When the Ecuadorian government approved permits for an oil company to drill deep in Yasuni National Park—an area known as Block 31—it was on the condition that the company undertake a roadless design with helicopters doing the majority of the leg-work. However, a new report based on high-resolution satellite imagery has uncovered that the company in question, Petroamazonas, has flouted the agreement’s conditions, building a massive access road, at least one permanent bridge, and cutting more forest than was permitted. The issue is particularly relevant since just last month Petroamazonas was awarded additional oil permits for Yasuni’s much-embattled Ishpingo-Tambococha-Tiputinin (ITT) Block under the same seemingly roadless conditions.
“[Ecuador’s] Environment Ministry needs to demand from Petroamazonas an explanation of how [and] why they just blatantly violated the terms of the Environmental Impact Study and license,” co-author of the new report, Matt Finer with the Amazon Conservation Association, told mongabay.com.
The issue goes back to 2005 when Ecuador’s Environment Ministry decided that any oil exploitation in Block 31 must be done without cutting large roads into the rainforest. This decision was only made after years of pressure from scientists and experts like Finer who argued that building roads deep into the park would pave the way for illegal colonizers and waves of deforestation, as it has in so many other places.
Large truck caught on high resolution satellite on oil road in Yasuni. Image courtesy of Finer, Pappalardo, Ferrarese, De Marchi (2014).
In 2007, the government approved an Environmental Impact Study (EIS) based on this new roadless design, which included helicopters flying equipment in and out and a thin corridor through the forest for the oil pipeline, known as a “flowline corridor.” At the time the permit was approved for a different oil company, Petrobras. Then in 2009, the concession was handed from Petrobras to Petroamazonas; but in taking over the concession, Petroamazonas also agreed to its conditions.
“The scientists of course didn’t want to see more oil development in Yasuni, but at least [we] felt good that if it did happen it would be roadless…so that’s why it was such a shock, when in 2012, we started getting reports that Petroamazonas, who took over the block, was building a road. These reports came from National Geographic reporters and photographers,” Finer said.
“These aerial photos weren’t totally conclusive because they were taken right at the time of construction of the flowline route so things of course looked raw,” said Finer. “So we decided to buy high resolution imagery and look at the scene one year later, September 2013. It is in these images that we can confirm that it is an access road because the route is covered in vehicles and permanent structures like bridges and culverts.”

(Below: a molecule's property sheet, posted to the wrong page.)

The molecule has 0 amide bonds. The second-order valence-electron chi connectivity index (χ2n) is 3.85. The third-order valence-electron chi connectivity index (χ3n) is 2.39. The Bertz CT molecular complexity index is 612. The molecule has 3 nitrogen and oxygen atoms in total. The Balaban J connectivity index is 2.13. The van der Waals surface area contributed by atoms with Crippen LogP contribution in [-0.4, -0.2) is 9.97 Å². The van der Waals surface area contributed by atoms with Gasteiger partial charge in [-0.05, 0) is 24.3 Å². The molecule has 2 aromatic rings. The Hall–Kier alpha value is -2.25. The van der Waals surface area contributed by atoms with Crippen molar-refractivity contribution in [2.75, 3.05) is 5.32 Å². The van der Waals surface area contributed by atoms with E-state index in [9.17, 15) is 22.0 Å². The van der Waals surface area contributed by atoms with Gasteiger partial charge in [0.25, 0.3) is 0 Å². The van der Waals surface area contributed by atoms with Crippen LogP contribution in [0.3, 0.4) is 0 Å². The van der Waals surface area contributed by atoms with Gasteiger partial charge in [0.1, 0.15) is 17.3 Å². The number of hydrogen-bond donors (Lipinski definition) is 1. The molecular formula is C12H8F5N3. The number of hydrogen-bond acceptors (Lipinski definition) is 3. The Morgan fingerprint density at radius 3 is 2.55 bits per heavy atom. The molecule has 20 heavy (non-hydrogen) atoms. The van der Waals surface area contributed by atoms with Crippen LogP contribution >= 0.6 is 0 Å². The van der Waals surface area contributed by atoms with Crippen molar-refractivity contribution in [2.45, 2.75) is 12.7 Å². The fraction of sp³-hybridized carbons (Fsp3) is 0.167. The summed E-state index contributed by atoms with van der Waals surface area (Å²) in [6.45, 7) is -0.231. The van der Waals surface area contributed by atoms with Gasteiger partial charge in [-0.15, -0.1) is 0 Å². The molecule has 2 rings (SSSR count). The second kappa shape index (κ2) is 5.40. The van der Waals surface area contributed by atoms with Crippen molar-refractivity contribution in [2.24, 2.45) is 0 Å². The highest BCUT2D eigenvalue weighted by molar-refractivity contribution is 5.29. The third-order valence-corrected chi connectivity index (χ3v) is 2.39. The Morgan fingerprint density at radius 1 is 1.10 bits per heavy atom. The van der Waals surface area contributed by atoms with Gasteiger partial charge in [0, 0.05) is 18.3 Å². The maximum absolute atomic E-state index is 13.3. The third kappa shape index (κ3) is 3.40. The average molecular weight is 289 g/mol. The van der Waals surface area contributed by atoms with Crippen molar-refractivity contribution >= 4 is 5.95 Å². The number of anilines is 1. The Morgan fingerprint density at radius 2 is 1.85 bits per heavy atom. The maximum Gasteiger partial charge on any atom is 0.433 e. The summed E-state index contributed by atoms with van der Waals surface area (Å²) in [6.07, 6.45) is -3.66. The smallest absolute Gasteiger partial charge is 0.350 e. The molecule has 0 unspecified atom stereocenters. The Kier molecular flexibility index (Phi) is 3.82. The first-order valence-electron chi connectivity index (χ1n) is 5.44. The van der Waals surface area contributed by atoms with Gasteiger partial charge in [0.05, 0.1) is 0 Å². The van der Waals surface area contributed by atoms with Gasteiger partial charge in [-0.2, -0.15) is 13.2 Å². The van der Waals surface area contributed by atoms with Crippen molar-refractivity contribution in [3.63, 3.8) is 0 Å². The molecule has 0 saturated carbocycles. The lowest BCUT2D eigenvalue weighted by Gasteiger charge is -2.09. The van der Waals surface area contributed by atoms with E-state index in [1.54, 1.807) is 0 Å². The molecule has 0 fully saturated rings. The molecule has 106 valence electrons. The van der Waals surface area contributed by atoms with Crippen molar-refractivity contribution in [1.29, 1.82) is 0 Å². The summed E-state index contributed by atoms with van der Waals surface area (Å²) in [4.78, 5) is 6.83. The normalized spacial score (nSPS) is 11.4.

Map of oil blocks in Yasuni. Map courtesy of Image courtesy of Finer, Pappalardo, Ferrarese, De Marchi (2014).
Analyzing high-resolution imagery of the area, Finer and colleagues found that Petroamazonas had broken a number of sections of their agreement. According to the report, Petroamazonas is using its flowline corridor as a major access road. On average, this corridor is 2.5 times larger than stipulated by the EIS with 94 percent of the corridor larger than the maximum size of 15 meters. Moreover, only one percent of this road is less than 10 meters, the recommended size in the EIA. In addition, Petroamazonas was allowed to cut 94.5 hectares of forest by the government, but it has actually cut more than 163 hectares or 72 percent above its allowance. Finally, the EIS stipulated no permanent bridges—only wooden structures that could be easily removed—however the satellite imagery shows at least one major, steel bridge crossing the Pindoyacu River.
The discovery that Petroamazonas has broken several of the requirements of its Block 31 license is timely since the government has just granted the oil company a license to drill in the even more controversial ITT Block, which covers about 100,000 hectares or 10 percent of the park.
Lying on the western edge of the park, ITT—which has been dubbed the most biodiverse place on the planet—was the center of a novel experiment in conservation that ultimately failed.
Vehicles drive along oil road cutting through deep Yasuni bucking the government license. Image courtesy of Finer, Pappalardo, Ferrarese, De Marchi (2014).
In 2007, the Ecuadorian government announced it would forgo drilling in ITT if the international community compensated it with $3.6 billion, or half the expected revenue from the oil drilling. Known as the Yasuni ITT-Initiative, it was billed as a way to mitigate climate change by leaving 846 million barrels of oil in the ground, preserve species, and safeguard indigenous groups who had chosen voluntary isolation. The initiative was controversial, however, with some conservationists seeing it as essentially holding the park to ransom, while many others viewed it as among the most innovative and promising initiatives in contemporary conservation.